The International Monetary Fund (IMF) has published its new growth forecasts as part of the World Economic Outlook Report. The IMF has retained its FY22 growth forecasts for India at 9.5 percent but it has lowered the global growth projection for 2021 to 5.9 percent. It has cited the possibility of aggressive COVID variance, and dangerous divergences in global economic prospects as the reason for the concern. The report also said the prolonged impact of COVID could lead to global GDP dropping by a significant $5.3 trillion over the next five years.
To talk about the economic outlook for India and the world in-depth, CNBC-TV18’s Shereen Bhan caught up with Gita Gopinath, the chief economist at IMF.
On the global growth forecast, Gopinath said they have a very small downgrade for the world, it is a .1 percent downgrade. “We were at 6 percent, before going down to 5.9 percent. What we have seen is weaker momentum in several countries in these last few months. Indeed, in terms of the pandemic itself, we see overall global numbers coming down. It's not down to levels we would like it to be, but it is in the right direction but the risks remain. I would say that, that in terms of the near term, the risks come from supply disruptions, and the supply-demand mismatches that we are seeing in different sectors, including the prolonged semiconductor chip shortage, in terms of shipping costs going up dramatically long delivery lags. More recently, in terms of the energy price spikes that we are seeing in many parts of the world, including the concerns with coal supply in India."
When asked if there was an expectation of an upward bias to their growth projections for India, Gopinath said, “We had a downgrade for India in July because of the catastrophic second wave. Now, we are seeing recovery in manufacturing and services. It is not back to where it would have been in the absence of the pandemic. "
"Again, we have to keep in mind that there is a lot of recovery that just comes from bouncing back from a very deep recession last year, where it was minus 7.3 percent. So, there is again, a distance to go in terms of where the economy would have been in the absence of the pandemic, you can see that in employment numbers, you can see that in the activities of MSMEs. So again, it's an incomplete recovery but we are seeing recovery, nevertheless, and the growth numbers reflect the fact that you're coming off a very deep recession last year,” she added.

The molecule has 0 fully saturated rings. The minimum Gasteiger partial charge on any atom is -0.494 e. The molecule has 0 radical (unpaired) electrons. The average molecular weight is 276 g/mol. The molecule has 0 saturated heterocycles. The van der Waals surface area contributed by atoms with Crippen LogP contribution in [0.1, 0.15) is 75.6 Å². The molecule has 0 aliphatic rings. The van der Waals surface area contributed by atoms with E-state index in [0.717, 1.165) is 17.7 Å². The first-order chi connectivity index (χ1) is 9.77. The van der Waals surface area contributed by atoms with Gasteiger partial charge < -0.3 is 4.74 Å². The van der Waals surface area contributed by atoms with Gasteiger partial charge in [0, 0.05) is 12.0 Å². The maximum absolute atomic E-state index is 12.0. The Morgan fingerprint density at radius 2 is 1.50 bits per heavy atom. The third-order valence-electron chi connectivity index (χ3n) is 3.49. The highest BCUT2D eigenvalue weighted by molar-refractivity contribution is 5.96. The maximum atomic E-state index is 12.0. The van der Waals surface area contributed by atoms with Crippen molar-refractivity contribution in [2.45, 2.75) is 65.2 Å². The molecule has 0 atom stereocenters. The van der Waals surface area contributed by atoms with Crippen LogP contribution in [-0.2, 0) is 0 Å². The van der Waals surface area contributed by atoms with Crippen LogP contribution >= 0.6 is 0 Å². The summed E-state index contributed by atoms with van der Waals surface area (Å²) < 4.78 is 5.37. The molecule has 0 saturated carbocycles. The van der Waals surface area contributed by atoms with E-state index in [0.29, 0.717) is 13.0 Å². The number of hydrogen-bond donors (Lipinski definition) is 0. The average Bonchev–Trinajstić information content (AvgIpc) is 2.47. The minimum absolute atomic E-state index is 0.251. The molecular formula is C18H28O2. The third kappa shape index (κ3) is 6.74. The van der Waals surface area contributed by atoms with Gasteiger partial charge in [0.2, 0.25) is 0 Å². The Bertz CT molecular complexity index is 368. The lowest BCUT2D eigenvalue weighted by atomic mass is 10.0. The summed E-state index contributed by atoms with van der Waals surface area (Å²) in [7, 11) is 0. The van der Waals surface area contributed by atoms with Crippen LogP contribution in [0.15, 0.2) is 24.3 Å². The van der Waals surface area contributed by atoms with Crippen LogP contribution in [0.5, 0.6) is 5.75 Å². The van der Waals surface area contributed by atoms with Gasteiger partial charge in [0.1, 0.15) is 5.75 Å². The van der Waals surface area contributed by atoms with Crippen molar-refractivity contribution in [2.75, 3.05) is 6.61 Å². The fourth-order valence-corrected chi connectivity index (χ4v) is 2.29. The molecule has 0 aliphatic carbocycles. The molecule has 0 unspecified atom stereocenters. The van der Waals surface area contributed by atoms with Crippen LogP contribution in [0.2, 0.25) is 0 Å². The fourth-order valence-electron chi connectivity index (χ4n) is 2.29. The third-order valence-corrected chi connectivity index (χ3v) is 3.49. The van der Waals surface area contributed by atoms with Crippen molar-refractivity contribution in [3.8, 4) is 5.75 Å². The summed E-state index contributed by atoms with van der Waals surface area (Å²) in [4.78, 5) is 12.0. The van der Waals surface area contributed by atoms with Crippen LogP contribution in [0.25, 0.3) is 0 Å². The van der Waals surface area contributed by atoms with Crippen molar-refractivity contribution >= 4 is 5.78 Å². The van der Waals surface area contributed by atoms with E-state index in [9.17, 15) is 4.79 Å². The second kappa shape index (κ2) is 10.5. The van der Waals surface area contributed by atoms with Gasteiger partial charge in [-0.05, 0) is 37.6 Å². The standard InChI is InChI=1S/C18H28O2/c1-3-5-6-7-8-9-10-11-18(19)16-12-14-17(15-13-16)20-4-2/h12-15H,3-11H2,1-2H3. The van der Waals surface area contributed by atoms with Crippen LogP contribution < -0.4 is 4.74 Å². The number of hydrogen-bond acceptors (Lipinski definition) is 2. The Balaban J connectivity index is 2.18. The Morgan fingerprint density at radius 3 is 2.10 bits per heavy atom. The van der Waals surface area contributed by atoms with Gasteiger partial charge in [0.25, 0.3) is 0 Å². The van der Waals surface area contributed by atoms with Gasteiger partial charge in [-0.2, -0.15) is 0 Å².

One of the concerns that the IMF had was the impact of the pandemic on banks on NBFCs, so when asked if that was less of a concern today for India, she said, “I would say it remains a concern. It is good that the recovery has started from the big shot that hit the economy, the second wave, so that certainly helps. If you look at listed firms, they are certainly doing better than maybe was expected. But if you look at MSMEs, I would say that the stress is still there, the risk in terms of the increase in non-performing loans remains. And this just adds on top of what was their pre-pandemic in terms of non-performing loans..”
Answering the question if there was a case for more intervention by the government in India, she said, “We see grounds for having some more fiscal stimulus, so an additional fiscal push this year, which then you can unwind in future years. So, we believe that more can be done on the fiscal front. In terms of the financial sector, it is important to have a proper accounting of what's going on in terms of non-performing loans."
When asked about the impact of commodity price hikes and shortages of semiconductors on global inflation, she said, in the energy space, we are certainly seeing prices go up in many parts of the world, natural gas prices are at a record high and we have seen that spill over into the price of coal and to the price of oil.
For the full interview, watch the accompanying video